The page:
On the whole I find the small business provisions reasonable, but I am quite concerned that tying large companies into the same bill will cause considerable delay and loss of support for the current legislation (S. 1860 Title II and S. 414). It has been over twenty-five years since the last significant piece of patent legislation was passed by the Congress, and it has taken a long time to get to the point where a politically acceptable bill has evolved for small business. I am under the impression that a number of public interest groups and liberal Senators would not support a bill that provides additional patent benefits to large companies. The small business aspect of the current bills seems to be a politically important feature. On the other hand, I understand that large companies have no objection to S. 1860 Title II or S. 414.

Although I could compare specific provisions of the bills, the overriding consideration is whether we want to see a small business and university patent bill become law during this session of Congress, or whether we are prepared to wait for some future time when it might be possible for a broader scope patent bill to be passed. I personally have talked with enough people about the small business/large business distinction to feel confident it is a critically important factor.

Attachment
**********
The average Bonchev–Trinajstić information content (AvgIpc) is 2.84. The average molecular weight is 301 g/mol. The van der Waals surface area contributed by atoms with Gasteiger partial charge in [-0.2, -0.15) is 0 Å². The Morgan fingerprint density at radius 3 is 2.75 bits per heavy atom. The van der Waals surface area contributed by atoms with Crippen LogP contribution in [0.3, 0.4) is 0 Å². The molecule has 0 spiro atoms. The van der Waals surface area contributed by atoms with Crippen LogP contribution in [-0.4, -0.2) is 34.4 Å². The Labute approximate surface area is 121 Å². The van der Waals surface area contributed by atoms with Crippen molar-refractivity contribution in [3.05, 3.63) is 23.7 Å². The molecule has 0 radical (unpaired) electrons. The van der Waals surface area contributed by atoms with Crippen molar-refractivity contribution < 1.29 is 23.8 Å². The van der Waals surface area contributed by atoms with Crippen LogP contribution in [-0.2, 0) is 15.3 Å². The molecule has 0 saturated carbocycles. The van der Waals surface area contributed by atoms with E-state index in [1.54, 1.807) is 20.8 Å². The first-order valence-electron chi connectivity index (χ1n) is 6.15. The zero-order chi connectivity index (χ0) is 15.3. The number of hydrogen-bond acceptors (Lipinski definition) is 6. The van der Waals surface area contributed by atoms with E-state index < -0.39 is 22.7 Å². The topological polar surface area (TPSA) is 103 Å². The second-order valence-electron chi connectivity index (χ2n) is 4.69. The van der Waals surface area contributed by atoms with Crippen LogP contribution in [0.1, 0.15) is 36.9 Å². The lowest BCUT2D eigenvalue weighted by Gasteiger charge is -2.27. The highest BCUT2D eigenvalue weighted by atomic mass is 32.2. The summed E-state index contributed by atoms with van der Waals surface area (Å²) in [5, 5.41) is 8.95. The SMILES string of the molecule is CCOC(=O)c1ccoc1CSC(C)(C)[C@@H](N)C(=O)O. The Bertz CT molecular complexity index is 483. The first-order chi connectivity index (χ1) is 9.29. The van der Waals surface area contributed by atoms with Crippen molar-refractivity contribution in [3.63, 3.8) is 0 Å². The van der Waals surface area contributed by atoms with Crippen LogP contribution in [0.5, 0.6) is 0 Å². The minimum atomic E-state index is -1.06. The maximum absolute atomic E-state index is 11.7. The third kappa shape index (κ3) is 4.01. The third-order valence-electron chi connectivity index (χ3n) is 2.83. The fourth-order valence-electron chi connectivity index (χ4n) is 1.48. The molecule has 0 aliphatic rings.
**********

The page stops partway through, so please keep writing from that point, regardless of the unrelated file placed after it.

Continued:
I am sorry I cannot join your meeting on January 10, but this letter should convey the thrust of my viewpoint. If you wish to discuss this further during the following week, I shall be at the White House Conference on Small Business staying at the Washington Hilton. Sincerely,



Armonk, N. Y., February 5, 1980. Hon. ADLAI E. STEVENSON, Chairman, Subcommittee on Science, Technology and Space, U.S. Senate, Washington, D.C.

DEAR CHAIRMAN STEVENSON: On August 6, 1979, I wrote you to offer IBM's support for S. 1215 introduced by Senators Cannon, Schmitt and yourself to estab lish a uniform Federal patent policy.